Last week I read The Fault in Our Stars by John Green. Raise your hand if you’ve read this novel. If you’re hand is lifted, I bet it's clutching a soggy tissue. Holy waterworks is this novel amazing. I loved the way John Green delved deep into the heavy-duty issues of sickness and health, life and death, yet sprinkled in wit at the exact moments when the
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reader (or, at least, this reader) needed relief in the form of a smile. As in life, when situations get tough, a grin, a snicker, or a laugh is welcome medicine.
Yet, wit can be tricky. It’s about perception. It’s intelligent rather than slapstick. And although what I find hilarious may not be what another person finds funny, some elements of wit seem almost universal. Don’t you smile or snicker at an unexpected perspective or absurdity? Don’t you giggle or at least grin at a surprise understatement? This sort of wit often stems from characters and their actions. So, it can make these characters more endearing. The Fault in Our Stars is a great example of character wit. And yes, these characters are endearing--thus, the tissues.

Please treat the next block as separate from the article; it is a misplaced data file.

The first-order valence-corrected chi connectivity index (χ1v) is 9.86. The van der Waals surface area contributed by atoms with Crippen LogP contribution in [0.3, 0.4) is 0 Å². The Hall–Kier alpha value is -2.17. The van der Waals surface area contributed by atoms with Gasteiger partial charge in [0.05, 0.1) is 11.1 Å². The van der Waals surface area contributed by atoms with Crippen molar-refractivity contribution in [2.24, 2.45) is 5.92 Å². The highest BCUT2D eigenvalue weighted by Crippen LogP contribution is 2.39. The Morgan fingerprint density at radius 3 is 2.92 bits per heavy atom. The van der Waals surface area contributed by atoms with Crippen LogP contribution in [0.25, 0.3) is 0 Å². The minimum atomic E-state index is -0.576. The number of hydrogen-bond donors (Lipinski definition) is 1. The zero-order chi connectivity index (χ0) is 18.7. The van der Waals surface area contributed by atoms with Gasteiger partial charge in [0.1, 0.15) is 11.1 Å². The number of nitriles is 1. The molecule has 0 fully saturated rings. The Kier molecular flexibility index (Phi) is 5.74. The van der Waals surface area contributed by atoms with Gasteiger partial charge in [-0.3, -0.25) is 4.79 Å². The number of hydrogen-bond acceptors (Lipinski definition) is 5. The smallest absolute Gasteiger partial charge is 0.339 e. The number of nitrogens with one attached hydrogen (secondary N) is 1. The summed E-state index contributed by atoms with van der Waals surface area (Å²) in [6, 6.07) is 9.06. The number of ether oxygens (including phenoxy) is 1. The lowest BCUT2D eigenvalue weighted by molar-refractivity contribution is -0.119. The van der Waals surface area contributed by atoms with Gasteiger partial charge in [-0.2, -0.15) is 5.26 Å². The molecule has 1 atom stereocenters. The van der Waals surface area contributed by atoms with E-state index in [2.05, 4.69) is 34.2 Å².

Have you read a novel ripe with wit? Do you appreciate it in writing?
If you are a writer, do you incorporate wit into your writing? If so, what sort of wit works best for you?